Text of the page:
Comedian Robin Williams’ famous quip “Reality… what a concept!” has played in my head like a tape loop on steroids during these past—count ‘em—22 months of pandemic pandemonium.
I mean, do we even know what reality is anymore? Do we want to know?
Add to the COVID powder keg a toxic sludge of gun-toting fascists (some of them members of Congress!), a slew of anti-voter laws designed to finish off our crumbling democracy, plus the skyrocketing threat of climate change, and it’s easy to understand why reality has gotten such a bum reputation. It’s not an accident that my local supermarket has stacks and stacks of snack food in every aisle. We want so much to MAKE… EVERYTHING… THE… WAY… IT…USED… TO… BE.
To the point where we run the risk of missing the good stuff that’s right in front of us. The actual hope, the joy, the positive progress. These things do exist. But because our gaze is so often turned backward—to the “good old days”—we’re adding to our stress, undermining our own well-being. And let’s be honest—the good old days were never quite as golden as they appear in the rearview mirror. Ask Ahmaud Arbery. That fabled glass we are always measuring—half empty or half full? There’s no denying COVID has been one tough ride. And it’s not surprising that we mourn who and what has been lost. But the situation is not stagnant. A quick glance back to where things stood a year ago confirms that. So let’s not get trapped in a funk and lose sight of all there is to celebrate simply because…
It’s Not Quite Big Enough
Joe Biden’s $1.2 trillion Infrastructure Investment and Jobs Act, signed into law in mid-November, represents the largest investment in decades to rebuild our badly-neglected roads and bridges. It dwarfs the $286.4 billion Bush 2005 bill that was hailed as “whopping”. This new bill undertakes to replace dangerous lead pipes and provide clean drinking water for all Americans. It redesigns our ports and transportation systems with an eye to strengthening crucial supply chains. It provides $7.5 billion for electric vehicle charging stations across the country, making the transition to electric cars on a large scale a reality for the first time. It modernizes our public schools and makes broadband accessible for all Americans.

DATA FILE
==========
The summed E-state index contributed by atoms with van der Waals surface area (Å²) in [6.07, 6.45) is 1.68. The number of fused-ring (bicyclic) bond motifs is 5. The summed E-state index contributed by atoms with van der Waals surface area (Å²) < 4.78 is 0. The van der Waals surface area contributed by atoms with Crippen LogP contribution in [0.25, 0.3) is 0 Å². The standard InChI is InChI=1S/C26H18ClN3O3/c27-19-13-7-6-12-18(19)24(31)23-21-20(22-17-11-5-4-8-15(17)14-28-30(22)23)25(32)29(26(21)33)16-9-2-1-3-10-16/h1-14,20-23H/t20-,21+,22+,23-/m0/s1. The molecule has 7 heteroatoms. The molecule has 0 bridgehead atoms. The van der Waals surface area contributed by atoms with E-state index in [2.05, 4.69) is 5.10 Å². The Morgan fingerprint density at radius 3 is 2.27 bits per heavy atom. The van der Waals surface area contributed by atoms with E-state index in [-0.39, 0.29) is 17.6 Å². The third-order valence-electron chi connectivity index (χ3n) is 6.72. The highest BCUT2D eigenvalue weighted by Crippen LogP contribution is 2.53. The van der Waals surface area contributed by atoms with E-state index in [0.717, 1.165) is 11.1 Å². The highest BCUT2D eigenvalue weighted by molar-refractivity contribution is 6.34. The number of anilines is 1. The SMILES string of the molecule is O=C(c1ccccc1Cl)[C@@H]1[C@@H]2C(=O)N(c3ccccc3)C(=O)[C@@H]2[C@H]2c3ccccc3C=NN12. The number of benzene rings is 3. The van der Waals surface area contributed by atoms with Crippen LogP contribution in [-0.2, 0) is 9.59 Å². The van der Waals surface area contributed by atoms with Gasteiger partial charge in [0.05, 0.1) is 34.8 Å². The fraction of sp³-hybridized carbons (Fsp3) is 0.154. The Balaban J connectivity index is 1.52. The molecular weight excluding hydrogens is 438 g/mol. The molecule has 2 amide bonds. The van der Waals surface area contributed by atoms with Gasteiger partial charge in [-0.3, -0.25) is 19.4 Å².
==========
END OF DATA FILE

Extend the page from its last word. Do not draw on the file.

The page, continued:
Biden’s Infrastructure Investment and Jobs Act is also the largest investment ever in mass transit and clean energy infrastructure. As a result of its varied and massive projects, the bill will create millions of good-paying union jobs—$45 an hour, the White House estimates, nearly 50 percent above the current average.
So, why aren’t we celebrating this hard-won monumental achievement? A bill the American Society of Civil Engineers calls a “significant down payment on the $2.5 trillion infrastructure investment gap identified in their 2021 Report Card for America’s Infrastructure. A bill they say “will benefit American businesses and families for years to come.”
Because it is not as big as Biden originally proposed? Because we are frustrated that the Build Back Better Act—which goes even further in tackling climate change, expanding healthcare, childcare, and workers’ rights—still hangs in limbo?
One may be forgiven for not remembering—it’s been so long—but this is how Congress works. Democrats propose bills to help Americans live better and Republicans cut the allocated aid in whatever ways they can. Compromise is nothing new. It’s the only way anything gets done. The Affordable Care Act didn’t get the hoped-for public option, but it has gone on to provide healthcare for 31 million Americans.